The NFL Draft starts on Thursday, ending months of speculation as to who will go in the first round, and especially who will be taken at the very top. The best-of-the-best prospects. The ones that may either become elite talents or spectacular disappointments.
The guys that tilt the franchise.
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This is the philosophical reasoning behind the draft order. Give the worst teams the best picks so that they can get better, rise up the standings, keep a constant shuffle between the top of the league and the bottom ... it's about parity, right? Except that the philosophy, as much as we all stand by it, doesn't seem to work very often.
The 2011 draft, arguably the most talented draft in decades, does have examples of teams improving from their early picks:
The Panthers and Cam Newton, the Broncos and Von Miller, the Bills and Marcell Dareus, the Bengals and A.J. Green, the Cardinals and Patrick Peterson, the 49ers and Aldon Smith, the Cowboys and Tyron Smith, the Texans and J.J. Watt. (Even still, the Bills haven't made the playoffs, the Texans and Bengals haven't been serious playoff threats. We will get into more of these later.)
It also hasn't stopped some teams from showing up in the top 10 of the draft more often than Samuel L. Jackson shows up to a set without any idea what movie or commercial he's going to be doing that day. The Browns, Jaguars, Raiders, Bucs, Titans, Jets, Bills, Dolphins, Rams, Redskins, Vikings, Texans, Chiefs, and Bears haven't done a good job of helping themselves over the last 10 years. Of course there are a few exceptions every now and again each season, but that's almost half the league that is regularly absent from the playoffs.
So how does a team really turn itself around? It's about a lot more than high draft picks. The high draft pick can be an important piece of the puzzle (is any piece of a puzzle more dominant than the others? A corner piece, maybe?) but still just another piece. By itself, it's not usually as important as what you do with your other 10 important moves during a turnaround.
Changes in 2010:
- Fire Jim Mora Jr., hire Pete Carroll and John Schneider.
- Draft Russell Okung sixth overall.
- Sign Mike Williams, trade for Leon Washington, trade for Marshawn Lynch, draft Golden Tate in second round.
- Trade for Chris Clemons, move Red Bryant to defensive end.
- Draft Earl Thomas 14th overall, Kam Chancellor in the fifth round.
Changes in 2011:
- Draft James Carpenter 25th overall, move Max Unger to starting center, sign Breno Giacomini.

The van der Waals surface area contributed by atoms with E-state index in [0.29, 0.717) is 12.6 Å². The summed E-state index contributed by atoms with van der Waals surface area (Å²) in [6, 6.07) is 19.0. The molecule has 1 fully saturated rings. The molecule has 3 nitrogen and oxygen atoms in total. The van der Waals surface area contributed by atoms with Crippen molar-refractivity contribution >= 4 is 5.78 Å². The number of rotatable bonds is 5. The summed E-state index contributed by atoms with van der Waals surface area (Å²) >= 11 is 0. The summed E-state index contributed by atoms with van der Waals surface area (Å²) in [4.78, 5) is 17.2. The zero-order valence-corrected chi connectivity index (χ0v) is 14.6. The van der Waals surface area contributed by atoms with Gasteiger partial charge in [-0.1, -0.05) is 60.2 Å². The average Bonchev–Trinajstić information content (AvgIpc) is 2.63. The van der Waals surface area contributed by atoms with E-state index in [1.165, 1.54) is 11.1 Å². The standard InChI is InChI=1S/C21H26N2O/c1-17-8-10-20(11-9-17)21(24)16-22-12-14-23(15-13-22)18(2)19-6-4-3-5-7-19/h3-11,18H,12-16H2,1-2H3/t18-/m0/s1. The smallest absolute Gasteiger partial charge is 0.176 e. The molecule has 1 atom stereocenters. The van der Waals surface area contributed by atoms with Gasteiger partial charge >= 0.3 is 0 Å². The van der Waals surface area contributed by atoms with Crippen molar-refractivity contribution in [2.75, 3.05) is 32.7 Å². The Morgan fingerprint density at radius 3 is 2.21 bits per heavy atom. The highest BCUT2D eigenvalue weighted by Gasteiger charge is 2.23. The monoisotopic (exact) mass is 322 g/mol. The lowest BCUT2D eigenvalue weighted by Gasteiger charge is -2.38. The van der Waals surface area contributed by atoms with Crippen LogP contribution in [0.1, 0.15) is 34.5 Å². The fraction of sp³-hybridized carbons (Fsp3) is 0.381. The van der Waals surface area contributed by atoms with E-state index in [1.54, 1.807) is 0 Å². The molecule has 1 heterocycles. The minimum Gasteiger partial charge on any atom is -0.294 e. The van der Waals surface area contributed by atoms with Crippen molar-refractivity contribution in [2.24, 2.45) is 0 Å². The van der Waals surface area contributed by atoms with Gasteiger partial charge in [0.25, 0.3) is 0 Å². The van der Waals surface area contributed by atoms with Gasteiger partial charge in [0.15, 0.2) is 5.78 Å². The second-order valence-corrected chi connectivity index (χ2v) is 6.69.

- Sign Tarvaris Jackson.
- Sign Sidney Rice, Zach Miller, and UDFA Doug Baldwin.
- Draft K.J. Wright in the fourth round.
- Sign Brandon Browner, draft Richard Sherman in the fifth round and Byron Maxwell in the sixth round.
- Sign Alan Branch.
- Fire Jeremy Bates as offensive coordinator, hire Darrell Bevell.
Changes in 2012:
- Draft Russell Wilson in third round.
- Draft Bruce Irvin 15th overall and Bobby Wagner in round two.
- Draft Robert Turbin in fourth round.
- Richard Sherman becomes full-time starter.
Now, what are the key things to focus on here and what element is absent?
They hired a new head coach, they rebuilt their offensive line, they got a new quarterback (twice), they moved players into positions that better suited them, and they added key defensive players. What's absent?
Well, their only top 10 pick has been Okung, who has been a mixed bag of success, injuries, and penalties. They have a home run first round pick in Thomas, but 14th overall isn't extremely high; almost any team in the first round could move up in that range. They also haven't picked as high as that since, and they managed to get better in 2011 (in principle at least) despite picking 25th overall that year because of their division title and playoff win. And then Carpenter was pretty bad anyways. As was John Moffitt.
Let's continue to explore team changes by looking at some other recent turnarounds in the NFC:
The Arizona Cardinals -- From 5-11 to 11-5 in two years
Changes in 2013:
- Fire Ken Whisenhunt, hire Bruce Arians. Add Todd Bowles as defensive coordinator.
- Draft Jonathan Cooper seventh overall, add Paul Fanaika in free agency.
- Trade for Carson Palmer
- Sign John Abraham, Jerraud Powers, and Karlos Dansby. Draft Tyrann Mathieu in third round, Alex Okafor fourth round.
Changes in 2014:
- Sign Jared Veldheer at left tackle, Ted Larsen at left guard.
- Sign Antonio Cromartie, draft Deone Bucannon 27th overall. Improvement of Rashad Johnson and 2013 UDFA Tony Jefferson.
- Sign Tommy Kelly and Larry Foote.
- Draft wide receiver John Brown in the third round.
What do we see?